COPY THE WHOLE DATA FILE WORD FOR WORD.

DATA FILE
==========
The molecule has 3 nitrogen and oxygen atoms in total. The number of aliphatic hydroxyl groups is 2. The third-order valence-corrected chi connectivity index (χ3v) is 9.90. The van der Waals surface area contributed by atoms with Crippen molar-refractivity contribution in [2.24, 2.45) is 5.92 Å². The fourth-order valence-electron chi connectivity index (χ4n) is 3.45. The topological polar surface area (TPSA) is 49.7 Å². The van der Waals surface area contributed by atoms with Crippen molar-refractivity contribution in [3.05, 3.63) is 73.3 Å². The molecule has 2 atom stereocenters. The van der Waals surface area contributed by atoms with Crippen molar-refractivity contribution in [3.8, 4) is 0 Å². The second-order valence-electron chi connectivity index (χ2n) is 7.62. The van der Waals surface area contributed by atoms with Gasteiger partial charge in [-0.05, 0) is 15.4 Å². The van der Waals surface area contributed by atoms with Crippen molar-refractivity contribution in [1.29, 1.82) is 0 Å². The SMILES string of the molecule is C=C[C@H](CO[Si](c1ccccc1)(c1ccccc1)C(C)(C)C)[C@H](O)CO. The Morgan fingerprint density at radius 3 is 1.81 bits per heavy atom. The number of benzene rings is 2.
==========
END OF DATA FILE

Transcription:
The molecule has 3 nitrogen and oxygen atoms in total. The number of aliphatic hydroxyl groups is 2. The third-order valence-corrected chi connectivity index (χ3v) is 9.90. The van der Waals surface area contributed by atoms with Crippen molar-refractivity contribution in [2.24, 2.45) is 5.92 Å². The fourth-order valence-electron chi connectivity index (χ4n) is 3.45. The topological polar surface area (TPSA) is 49.7 Å². The van der Waals surface area contributed by atoms with Crippen molar-refractivity contribution in [3.05, 3.63) is 73.3 Å². The molecule has 2 atom stereocenters. The van der Waals surface area contributed by atoms with Crippen molar-refractivity contribution in [3.8, 4) is 0 Å². The second-order valence-electron chi connectivity index (χ2n) is 7.62. The van der Waals surface area contributed by atoms with Gasteiger partial charge in [-0.05, 0) is 15.4 Å². The van der Waals surface area contributed by atoms with Crippen molar-refractivity contribution in [1.29, 1.82) is 0 Å². The SMILES string of the molecule is C=C[C@H](CO[Si](c1ccccc1)(c1ccccc1)C(C)(C)C)[C@H](O)CO. The Morgan fingerprint density at radius 3 is 1.81 bits per heavy atom. The number of benzene rings is 2.